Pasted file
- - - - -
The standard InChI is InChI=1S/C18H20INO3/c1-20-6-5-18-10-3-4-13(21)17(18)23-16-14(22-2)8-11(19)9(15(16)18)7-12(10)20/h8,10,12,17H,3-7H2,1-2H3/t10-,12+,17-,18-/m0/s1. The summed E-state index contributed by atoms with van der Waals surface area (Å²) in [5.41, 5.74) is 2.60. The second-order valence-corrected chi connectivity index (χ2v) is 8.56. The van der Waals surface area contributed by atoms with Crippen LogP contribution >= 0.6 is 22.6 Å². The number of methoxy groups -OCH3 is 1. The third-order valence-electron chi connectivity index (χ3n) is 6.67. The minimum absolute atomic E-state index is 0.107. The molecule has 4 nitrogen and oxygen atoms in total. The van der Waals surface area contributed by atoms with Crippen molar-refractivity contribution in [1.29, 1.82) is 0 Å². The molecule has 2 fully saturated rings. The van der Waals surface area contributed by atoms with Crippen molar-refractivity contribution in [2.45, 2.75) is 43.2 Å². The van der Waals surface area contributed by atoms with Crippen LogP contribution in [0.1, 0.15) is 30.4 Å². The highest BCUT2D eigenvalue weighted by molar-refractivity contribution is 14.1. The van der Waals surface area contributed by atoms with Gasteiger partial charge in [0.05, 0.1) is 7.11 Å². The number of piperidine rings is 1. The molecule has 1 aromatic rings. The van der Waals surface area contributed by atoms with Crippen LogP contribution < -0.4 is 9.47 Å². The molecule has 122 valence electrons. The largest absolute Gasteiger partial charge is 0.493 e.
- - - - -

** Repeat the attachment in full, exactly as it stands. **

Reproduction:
The standard InChI is InChI=1S/C18H20INO3/c1-20-6-5-18-10-3-4-13(21)17(18)23-16-14(22-2)8-11(19)9(15(16)18)7-12(10)20/h8,10,12,17H,3-7H2,1-2H3/t10-,12+,17-,18-/m0/s1. The summed E-state index contributed by atoms with van der Waals surface area (Å²) in [5.41, 5.74) is 2.60. The second-order valence-corrected chi connectivity index (χ2v) is 8.56. The van der Waals surface area contributed by atoms with Crippen LogP contribution >= 0.6 is 22.6 Å². The number of methoxy groups -OCH3 is 1. The third-order valence-electron chi connectivity index (χ3n) is 6.67. The minimum absolute atomic E-state index is 0.107. The molecule has 4 nitrogen and oxygen atoms in total. The van der Waals surface area contributed by atoms with Crippen molar-refractivity contribution in [1.29, 1.82) is 0 Å². The molecule has 2 fully saturated rings. The van der Waals surface area contributed by atoms with Crippen molar-refractivity contribution in [2.45, 2.75) is 43.2 Å². The van der Waals surface area contributed by atoms with Crippen LogP contribution in [0.1, 0.15) is 30.4 Å². The highest BCUT2D eigenvalue weighted by molar-refractivity contribution is 14.1. The van der Waals surface area contributed by atoms with Gasteiger partial charge in [0.05, 0.1) is 7.11 Å². The number of piperidine rings is 1. The molecule has 1 aromatic rings. The van der Waals surface area contributed by atoms with Crippen LogP contribution < -0.4 is 9.47 Å². The molecule has 122 valence electrons. The largest absolute Gasteiger partial charge is 0.493 e.